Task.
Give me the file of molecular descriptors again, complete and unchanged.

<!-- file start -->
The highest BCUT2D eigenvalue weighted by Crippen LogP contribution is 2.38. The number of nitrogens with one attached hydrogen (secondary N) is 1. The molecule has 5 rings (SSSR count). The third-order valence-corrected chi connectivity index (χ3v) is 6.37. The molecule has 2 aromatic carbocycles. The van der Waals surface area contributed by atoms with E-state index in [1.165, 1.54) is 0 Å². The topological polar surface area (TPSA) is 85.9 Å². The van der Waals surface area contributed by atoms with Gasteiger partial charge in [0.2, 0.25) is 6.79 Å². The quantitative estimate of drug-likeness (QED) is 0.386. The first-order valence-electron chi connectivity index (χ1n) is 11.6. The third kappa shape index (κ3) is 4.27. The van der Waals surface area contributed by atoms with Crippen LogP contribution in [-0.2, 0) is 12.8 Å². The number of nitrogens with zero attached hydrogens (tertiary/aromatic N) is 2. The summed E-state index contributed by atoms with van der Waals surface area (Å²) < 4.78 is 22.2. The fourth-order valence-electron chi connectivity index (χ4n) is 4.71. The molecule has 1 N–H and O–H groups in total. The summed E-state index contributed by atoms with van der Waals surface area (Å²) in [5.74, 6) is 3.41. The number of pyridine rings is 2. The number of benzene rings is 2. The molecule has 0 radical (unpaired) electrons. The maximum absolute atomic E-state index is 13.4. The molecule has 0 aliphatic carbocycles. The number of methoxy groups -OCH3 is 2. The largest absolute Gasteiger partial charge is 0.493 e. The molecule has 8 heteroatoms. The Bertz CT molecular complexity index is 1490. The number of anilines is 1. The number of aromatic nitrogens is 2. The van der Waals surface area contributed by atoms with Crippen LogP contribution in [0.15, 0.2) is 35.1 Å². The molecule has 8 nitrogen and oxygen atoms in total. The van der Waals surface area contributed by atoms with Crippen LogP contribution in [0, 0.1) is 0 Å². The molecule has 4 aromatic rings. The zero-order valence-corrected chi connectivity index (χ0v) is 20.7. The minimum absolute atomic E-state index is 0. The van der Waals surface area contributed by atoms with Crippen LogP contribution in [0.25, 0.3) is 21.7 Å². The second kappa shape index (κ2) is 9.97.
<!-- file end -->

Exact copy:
The highest BCUT2D eigenvalue weighted by Crippen LogP contribution is 2.38. The number of nitrogens with one attached hydrogen (secondary N) is 1. The molecule has 5 rings (SSSR count). The third-order valence-corrected chi connectivity index (χ3v) is 6.37. The molecule has 2 aromatic carbocycles. The van der Waals surface area contributed by atoms with E-state index in [1.165, 1.54) is 0 Å². The topological polar surface area (TPSA) is 85.9 Å². The van der Waals surface area contributed by atoms with Gasteiger partial charge in [0.2, 0.25) is 6.79 Å². The quantitative estimate of drug-likeness (QED) is 0.386. The first-order valence-electron chi connectivity index (χ1n) is 11.6. The third kappa shape index (κ3) is 4.27. The van der Waals surface area contributed by atoms with Crippen LogP contribution in [-0.2, 0) is 12.8 Å². The number of nitrogens with zero attached hydrogens (tertiary/aromatic N) is 2. The summed E-state index contributed by atoms with van der Waals surface area (Å²) < 4.78 is 22.2. The fourth-order valence-electron chi connectivity index (χ4n) is 4.71. The molecule has 1 N–H and O–H groups in total. The summed E-state index contributed by atoms with van der Waals surface area (Å²) in [5.74, 6) is 3.41. The number of pyridine rings is 2. The number of benzene rings is 2. The molecule has 0 radical (unpaired) electrons. The maximum absolute atomic E-state index is 13.4. The molecule has 0 aliphatic carbocycles. The number of methoxy groups -OCH3 is 2. The largest absolute Gasteiger partial charge is 0.493 e. The molecule has 8 heteroatoms. The Bertz CT molecular complexity index is 1490. The number of anilines is 1. The number of aromatic nitrogens is 2. The van der Waals surface area contributed by atoms with Crippen LogP contribution in [0.15, 0.2) is 35.1 Å². The molecule has 8 nitrogen and oxygen atoms in total. The van der Waals surface area contributed by atoms with Crippen LogP contribution in [0, 0.1) is 0 Å². The molecule has 4 aromatic rings. The zero-order valence-corrected chi connectivity index (χ0v) is 20.7. The minimum absolute atomic E-state index is 0. The van der Waals surface area contributed by atoms with Crippen LogP contribution in [0.25, 0.3) is 21.7 Å². The second kappa shape index (κ2) is 9.97.